The interviewer noted, “I think she did say that,” but Cyrus did not waver, claiming: “What I read sounded very Nicki Minaj, which, if you know Nicki Minaj, is not too kind. It’s not very polite. I think there’s a way you speak to people with openness and love. You don’t have to start this pop star against pop star war.”

Cyrus’ simplemindedness irks the ever-loving hell out of me. Irked the hell out of Minaj, too. Last night, Minaj used part of the time allotted for her Best Hip-Hop Video win to address Cyrus’ criticism. Startled but still stuck on stupid, Cyrus blamed the media and life went on. Cyrus’ life affords her the luxury of being able to navigate subcultures as easily as she does the dominant one—and to be celebrated. Minaj isn’t as lucky, yet she gets lectured by a spoiled white girl, who casually drops “mammy” in her skit with Snoop Dogg, on how to talk race “the right way.”

Read the rest at The Root.

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In the past, my dating life was a mix of Frank Ocean’s Bad Religion and the sadder Mary J Blige songs that you can somehow still dance to. And yet, things have slowly but surely gotten better – a direct result of me making important changes. As I’ve gotten older, I have been more vigilant about noticing the signs that a man might be a loser and promptly taking the exit ramp.

This includes things like never dating a man who doesn’t know how to use “your” and “you’re” correctly. I don’t want to be a snooty writer, but I also don’t want to invest in flirting with a person who didn’t pay attention in third grade. Similarly, though it may be a struggle, I will try my best to avoid checking a guy’s social media feeds before actually getting to know him. It’s like looking at a person through a filter that’s not as favorable as he thinks it is.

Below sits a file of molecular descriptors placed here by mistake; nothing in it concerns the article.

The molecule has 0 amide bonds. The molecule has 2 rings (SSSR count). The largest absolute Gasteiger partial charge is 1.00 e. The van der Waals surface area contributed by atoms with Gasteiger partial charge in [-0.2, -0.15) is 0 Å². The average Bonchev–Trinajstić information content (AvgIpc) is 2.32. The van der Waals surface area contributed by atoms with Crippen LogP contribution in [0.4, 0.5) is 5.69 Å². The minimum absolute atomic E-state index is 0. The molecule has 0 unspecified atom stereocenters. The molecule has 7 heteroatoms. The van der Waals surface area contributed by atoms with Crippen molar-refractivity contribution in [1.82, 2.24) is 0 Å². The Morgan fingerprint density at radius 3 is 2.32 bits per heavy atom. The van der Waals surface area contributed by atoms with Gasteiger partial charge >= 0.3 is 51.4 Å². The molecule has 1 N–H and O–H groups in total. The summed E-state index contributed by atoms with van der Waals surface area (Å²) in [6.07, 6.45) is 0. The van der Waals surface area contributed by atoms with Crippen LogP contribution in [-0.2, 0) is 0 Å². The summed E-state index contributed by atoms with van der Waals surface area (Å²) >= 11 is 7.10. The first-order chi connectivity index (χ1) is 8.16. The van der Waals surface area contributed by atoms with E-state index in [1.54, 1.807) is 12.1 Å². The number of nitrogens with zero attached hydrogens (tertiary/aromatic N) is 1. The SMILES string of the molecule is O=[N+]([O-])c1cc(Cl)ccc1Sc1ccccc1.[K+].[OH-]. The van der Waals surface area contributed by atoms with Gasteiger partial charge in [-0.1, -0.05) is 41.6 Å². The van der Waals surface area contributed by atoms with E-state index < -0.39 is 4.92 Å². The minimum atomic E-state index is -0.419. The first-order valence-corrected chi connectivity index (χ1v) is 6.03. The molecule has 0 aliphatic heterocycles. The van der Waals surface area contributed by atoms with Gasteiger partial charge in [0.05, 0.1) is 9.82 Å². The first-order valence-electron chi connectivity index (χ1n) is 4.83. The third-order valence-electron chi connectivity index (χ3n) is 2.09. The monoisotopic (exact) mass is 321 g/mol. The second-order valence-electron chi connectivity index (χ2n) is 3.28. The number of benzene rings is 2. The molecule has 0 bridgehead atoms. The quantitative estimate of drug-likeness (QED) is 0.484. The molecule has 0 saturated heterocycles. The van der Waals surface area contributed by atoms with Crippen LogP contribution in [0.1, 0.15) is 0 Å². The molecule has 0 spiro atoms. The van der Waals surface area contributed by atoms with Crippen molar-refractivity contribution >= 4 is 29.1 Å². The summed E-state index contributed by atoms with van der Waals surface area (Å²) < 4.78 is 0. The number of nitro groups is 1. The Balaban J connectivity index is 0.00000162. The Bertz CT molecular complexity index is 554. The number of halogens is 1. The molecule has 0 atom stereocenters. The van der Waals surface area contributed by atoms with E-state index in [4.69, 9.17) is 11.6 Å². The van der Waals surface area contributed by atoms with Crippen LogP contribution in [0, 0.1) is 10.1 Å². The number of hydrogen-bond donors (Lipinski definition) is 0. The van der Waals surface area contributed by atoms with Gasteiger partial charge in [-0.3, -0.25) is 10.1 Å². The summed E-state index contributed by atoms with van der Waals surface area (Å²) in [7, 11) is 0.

But the one I most adamant about sticking to – and I have encouraged everyone I know to act accordingly: I will never date another person who does not like Beyoncé.

If there is one mistake I made repeatedly in the past, it was looking past this fatal flaw. Of all the men I’ve dated, the worst have all disliked Queen Bey.

I am a gay black man from Houston, Texas. Beyoncé is my Lord and gyrator. She is the beginning, end and body roll to me. I should have known better than to ever bother with such haters.

Before I started rejecting Beyoncé haters, I first tried dating some men with the fatal flaw by avoiding the subject. More than once, one tried to pick a fight with me about Beyoncé. They knew I bow down to Queen Bey, but they tried, still, to coerce me into standing on the wrong side of history. Remember that New York Times review of her debut album entitled: “The Solo Beyoncé: She’s No Ashanti?” Who wants to end up sounding that ridiculous?

However, as an original member of the #Beyhive (its editorial director, if you will), I’ve long known that some people will fight a good thing. So I gave some men the benefit of the doubt, thinking that I could help them blossom into Beyoncé lovers – starting with the B’Day album. Because seriously, how can you not like Beyoncé? To me, if you don’t love Beyoncé, you don’t love yourself. You don’t have to be a super fan, but if you don’t like at least five Beyoncé songs, I don’t trust your judgment.

That sounds crazy to Beyoncé deniers, whom I refer to as Beythiests.

Read the rest at The Guardian.

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Earlier this month, when Kim Kardashian premiered her selfie with Hillary Clinton (featuring Kanye West in the background, doing a mesh of mean mug and amusement), my immediate reaction was, “I hope she’s not trying to sell HRC on the benefits of wearing a waist trainer.”

I was guilty (as many are) of dismissing the idea of Kardashian having any legitimate interest in political and social causes. Well, none that don’t directly involve her, anyway. But as vapid as Kim Kardashian can be, there is something skeptics like me must accept: she’s been trying to show substance lately.

A year ago, Kardashian took to her site to pen a personal post that detailed how having a mixed race daughter has shed light on the realities of racism.

Kardashian wrote:

To be honest, before I had North, I never really gave racism or discrimination a lot of thought. It is obviously a topic that Kanye is passionate about, but I guess it was easier for me to believe that it was someone else’s battle. But recently, I’ve read and personally experienced some incidents that have sickened me and made me take notice. I realize that racism and discrimination are still alive, and just as hateful and deadly as they ever have been.